Despite their common origin, X-ray phase contrast imaging techniques have been treated separately in the literature, both in theoretical and experimental studies. In this work, we show that by using a coherent X-ray beam and choosing an appropriate setup, two techniques, namely propagation-based imaging (PB) and analyser-based imaging (AB), can be combined together to produce images showing original features. This technique is referred to hereafter as ‘Hybrid phase contrast Imaging’ (HI).

The propagation-based technique consists in recording the interference pattern produced by choosing one or several sample-to-detector distances. The theoretical description of the technique is based on Fresnel diffraction [1].

The analyser-based technique consists in placing a perfect crystal in Bragg or Laue geometry between the sample and the detector. The crystal acts as a filter for the radiation refracted and scattered inside the object, since it only accepts a narrow range of angles of the incident beam centred at the Bragg angle for the specific energy [2].

HI is a combination of these two techniques, performed experimentally by analysing the wave transmitted by the sample after propagation in air by means of a perfect crystal. The experimental data were acquired using 25 keV X-rays, a Si(111) analyser crystal (setups shown in Figure 134), and, as pure phase objects (negligible absorption), thin cylindrical polymer fibres (nylon and kevlar wires with diameters of 350 and 200 µm, respectively).

Fig. 134: Schematic representation of the configurations used for image acquisition: (a) Propagation-based Imaging; (b) Analyser-based Imaging; (c) Hybrid Imaging.

Figure 135 shows some examples of the images and the extracted intensity profiles acquired using the three techniques. The quantitative analysis has been carried out by evaluating the signal-to-noise ratio (SNR).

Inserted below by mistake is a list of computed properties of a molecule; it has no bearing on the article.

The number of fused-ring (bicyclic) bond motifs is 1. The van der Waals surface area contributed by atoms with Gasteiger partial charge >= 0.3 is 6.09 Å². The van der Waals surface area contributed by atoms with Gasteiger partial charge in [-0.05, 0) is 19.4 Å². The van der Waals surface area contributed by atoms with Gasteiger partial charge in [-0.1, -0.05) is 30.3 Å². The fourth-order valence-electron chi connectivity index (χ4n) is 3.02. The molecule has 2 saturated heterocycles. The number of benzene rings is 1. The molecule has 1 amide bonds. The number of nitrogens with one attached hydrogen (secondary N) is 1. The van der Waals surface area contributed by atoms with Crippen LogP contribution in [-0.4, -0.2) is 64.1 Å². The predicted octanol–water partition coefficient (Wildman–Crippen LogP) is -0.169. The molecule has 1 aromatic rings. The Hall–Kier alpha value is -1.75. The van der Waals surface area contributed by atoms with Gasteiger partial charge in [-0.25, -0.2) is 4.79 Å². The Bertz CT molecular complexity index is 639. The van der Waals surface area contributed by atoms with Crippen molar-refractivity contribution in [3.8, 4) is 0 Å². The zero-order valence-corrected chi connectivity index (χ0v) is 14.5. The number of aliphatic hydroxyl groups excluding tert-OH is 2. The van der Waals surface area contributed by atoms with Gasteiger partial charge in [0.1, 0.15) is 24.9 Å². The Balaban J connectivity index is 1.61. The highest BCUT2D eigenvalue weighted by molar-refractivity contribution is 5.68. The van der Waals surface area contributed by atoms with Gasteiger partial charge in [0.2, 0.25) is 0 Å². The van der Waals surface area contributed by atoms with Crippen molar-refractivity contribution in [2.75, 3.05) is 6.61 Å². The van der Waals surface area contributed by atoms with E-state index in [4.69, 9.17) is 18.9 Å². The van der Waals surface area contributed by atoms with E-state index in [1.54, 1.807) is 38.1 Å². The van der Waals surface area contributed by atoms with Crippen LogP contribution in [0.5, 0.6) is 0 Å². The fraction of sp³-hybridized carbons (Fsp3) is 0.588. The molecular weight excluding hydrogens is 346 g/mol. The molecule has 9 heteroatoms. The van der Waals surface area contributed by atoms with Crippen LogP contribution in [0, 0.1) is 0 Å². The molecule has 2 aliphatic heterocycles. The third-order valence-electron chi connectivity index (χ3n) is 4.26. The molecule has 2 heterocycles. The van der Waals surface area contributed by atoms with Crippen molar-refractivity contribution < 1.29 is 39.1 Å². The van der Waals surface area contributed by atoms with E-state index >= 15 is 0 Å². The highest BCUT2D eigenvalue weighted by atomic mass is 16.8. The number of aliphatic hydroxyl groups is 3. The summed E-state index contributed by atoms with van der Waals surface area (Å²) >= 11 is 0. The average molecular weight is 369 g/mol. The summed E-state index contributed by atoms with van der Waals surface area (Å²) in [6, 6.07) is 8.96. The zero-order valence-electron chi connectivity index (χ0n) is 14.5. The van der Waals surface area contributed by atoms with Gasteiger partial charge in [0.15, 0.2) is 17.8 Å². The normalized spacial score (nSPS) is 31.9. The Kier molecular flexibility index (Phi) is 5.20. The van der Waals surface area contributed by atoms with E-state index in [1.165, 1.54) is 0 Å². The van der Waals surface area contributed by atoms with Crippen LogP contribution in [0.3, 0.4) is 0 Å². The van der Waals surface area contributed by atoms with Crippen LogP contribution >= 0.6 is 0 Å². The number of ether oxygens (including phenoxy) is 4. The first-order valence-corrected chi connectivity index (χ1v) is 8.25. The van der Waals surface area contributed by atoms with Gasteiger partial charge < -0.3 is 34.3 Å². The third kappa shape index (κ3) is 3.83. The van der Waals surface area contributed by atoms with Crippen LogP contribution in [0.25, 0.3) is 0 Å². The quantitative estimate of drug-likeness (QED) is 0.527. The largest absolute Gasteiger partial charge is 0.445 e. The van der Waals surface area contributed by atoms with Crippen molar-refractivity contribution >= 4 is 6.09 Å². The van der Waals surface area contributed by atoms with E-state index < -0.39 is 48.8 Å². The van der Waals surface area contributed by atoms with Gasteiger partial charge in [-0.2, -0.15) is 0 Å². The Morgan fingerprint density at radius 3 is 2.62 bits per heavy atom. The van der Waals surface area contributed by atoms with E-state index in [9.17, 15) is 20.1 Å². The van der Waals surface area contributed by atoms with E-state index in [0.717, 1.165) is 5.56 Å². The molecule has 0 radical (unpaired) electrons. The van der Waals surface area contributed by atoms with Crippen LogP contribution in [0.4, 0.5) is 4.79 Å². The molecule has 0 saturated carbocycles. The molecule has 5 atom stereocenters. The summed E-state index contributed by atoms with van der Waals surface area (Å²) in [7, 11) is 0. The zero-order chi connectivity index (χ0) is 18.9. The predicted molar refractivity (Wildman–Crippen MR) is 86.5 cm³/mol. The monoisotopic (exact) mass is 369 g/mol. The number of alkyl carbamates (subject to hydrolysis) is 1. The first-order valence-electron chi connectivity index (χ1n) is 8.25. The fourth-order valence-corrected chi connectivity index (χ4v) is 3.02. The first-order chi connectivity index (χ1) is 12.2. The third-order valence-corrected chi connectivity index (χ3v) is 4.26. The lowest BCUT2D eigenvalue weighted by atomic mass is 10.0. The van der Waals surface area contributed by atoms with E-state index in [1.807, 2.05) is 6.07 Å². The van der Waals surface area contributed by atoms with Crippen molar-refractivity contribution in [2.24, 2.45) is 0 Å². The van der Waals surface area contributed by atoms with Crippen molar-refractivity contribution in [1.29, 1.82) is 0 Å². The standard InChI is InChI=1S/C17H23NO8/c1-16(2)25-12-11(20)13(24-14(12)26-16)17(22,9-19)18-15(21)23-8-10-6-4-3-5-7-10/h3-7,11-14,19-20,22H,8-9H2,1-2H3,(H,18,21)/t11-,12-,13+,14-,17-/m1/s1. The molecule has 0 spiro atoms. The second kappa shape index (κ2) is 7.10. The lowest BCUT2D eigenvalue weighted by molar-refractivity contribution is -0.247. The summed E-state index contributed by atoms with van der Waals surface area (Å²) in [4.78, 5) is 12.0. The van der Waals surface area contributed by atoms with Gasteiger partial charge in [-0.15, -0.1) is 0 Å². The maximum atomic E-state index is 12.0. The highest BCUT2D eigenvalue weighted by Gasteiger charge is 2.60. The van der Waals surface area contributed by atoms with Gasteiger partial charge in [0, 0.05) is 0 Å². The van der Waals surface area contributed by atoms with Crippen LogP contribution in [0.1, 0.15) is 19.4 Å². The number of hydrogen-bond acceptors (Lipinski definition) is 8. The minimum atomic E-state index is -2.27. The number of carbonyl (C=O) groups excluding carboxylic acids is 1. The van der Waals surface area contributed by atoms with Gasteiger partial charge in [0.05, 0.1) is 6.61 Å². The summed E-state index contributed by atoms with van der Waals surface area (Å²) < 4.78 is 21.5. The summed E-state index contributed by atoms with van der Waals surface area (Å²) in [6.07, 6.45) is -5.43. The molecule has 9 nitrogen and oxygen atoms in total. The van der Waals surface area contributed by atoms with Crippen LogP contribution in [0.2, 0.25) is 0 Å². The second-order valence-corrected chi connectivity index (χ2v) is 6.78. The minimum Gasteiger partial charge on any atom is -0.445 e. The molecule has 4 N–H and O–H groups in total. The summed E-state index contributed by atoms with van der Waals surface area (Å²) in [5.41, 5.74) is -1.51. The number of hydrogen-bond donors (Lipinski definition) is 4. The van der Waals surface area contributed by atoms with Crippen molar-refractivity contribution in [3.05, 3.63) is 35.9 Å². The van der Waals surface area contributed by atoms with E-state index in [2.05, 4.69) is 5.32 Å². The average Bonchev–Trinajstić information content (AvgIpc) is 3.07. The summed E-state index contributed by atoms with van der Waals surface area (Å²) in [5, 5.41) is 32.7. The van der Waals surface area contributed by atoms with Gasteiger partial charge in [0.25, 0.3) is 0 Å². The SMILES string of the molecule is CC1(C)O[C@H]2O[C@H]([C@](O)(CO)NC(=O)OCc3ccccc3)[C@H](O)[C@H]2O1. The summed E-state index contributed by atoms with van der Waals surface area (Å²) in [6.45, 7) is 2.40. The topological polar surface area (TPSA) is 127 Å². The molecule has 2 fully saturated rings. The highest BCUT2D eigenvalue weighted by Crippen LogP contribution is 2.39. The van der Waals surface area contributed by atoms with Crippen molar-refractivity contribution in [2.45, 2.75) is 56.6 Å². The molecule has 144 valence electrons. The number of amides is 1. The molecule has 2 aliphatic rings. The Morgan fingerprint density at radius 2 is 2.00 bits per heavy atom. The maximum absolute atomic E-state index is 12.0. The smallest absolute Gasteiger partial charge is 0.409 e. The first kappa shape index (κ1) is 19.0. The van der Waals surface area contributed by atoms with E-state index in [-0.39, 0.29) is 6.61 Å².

Fig. 135: Images and vertical profiles of the nylon wire: (a,d) PB; (b,e) AI; (c,f) HI.

In Figure 136 the SNR versus the angular setting of the analyser is reported, for the two edges of the wires imaged with the AB and the HI techniques. The SNR values for the left and right edge in the PB configuration are respectively 179 ± 30 and 165 ± 12 for the nylon wire and 242 ± 30 and 207 ± 25 for the kevlar wire. The visibility of the two edges, in terms of SNR, changes substantially by varying the angle of the crystal and is mirrored with respect to the axis = 0. In AB, this behaviour can be explained by considering the different origin of the signal for the various angular positions. In particular, while at = 0 the signal mainly derives from refraction and the reduction of the scattering component on the image, for the other angular positions it is determined by the analyser alignment with respect to a given direction of the refracted X-rays. Therefore, by rocking the crystal, it is possible to optimise the visibility of the details. At around = 0 there is a minimum of the derivative of the rocking curve, and then the crystal is less sensitive to X-rays refracted inside the object, determining a low SNR. On the tails of the rocking curve, the low reflectivity increases the image-noise, also reducing the SNR. In the case of the HI technique, the main difference with respect to AB concerns the SNR values around the exact Bragg angle. In fact, while the AB signal is maximum on the shoulders of the rocking curve and it decreases towards = 0, in HI the SNR is high even at this position where it also reaches its maximum values because of the constant presence of the PB contribution.

Fig. 136: Signal-to noise ratio values of the signal produced by the edges of the two wires as function of the angular position of the analyser for AB ((a) nylon wire, (b) kevlar wire) and HI ((c) nylon wire, (d) kevlar wire) configurations.

The HI signal combines the propagation and diffraction effects: the PB signal, determined in first approximation by the Laplacian of the phase introduced by the object and by the sample-detector distance, passes through the AB crystal acting like a band-pass filter; thus only some frequencies can reach the detector.

HI images present a weak dependence on the angular positioning of the analyser, reducing the constraints in terms of optical alignment and stability of the crystal, which are critical shortcomings of the AB technique.

In order to fully understand the peculiar characteristics of the HI signal, further theoretical and experimental investigations are required. This technique may find application in several fields already advanced by hard X-ray phase-contrast imaging, producing as high SNR as PB, while bringing the advantages of the higher refraction sensitivity of the AB technique.



[1] P. Cloetens, R. Barrett, J. Baruchel, J. Guigay, M. Schlenker, J. Phys. D: Appl. Phys., 29, 133-146 (1996).
[2] A. Bravin, J. Phys. D: Appl. Phys., 36, A24-A29 (2003).

Principal Publication and Authors

P. Coan, E. Pagot, S. Fiedler, P. Cloetens, J. Baruchel, A. Bravin, J. Sync. Rad., 12, 241-245 (2005).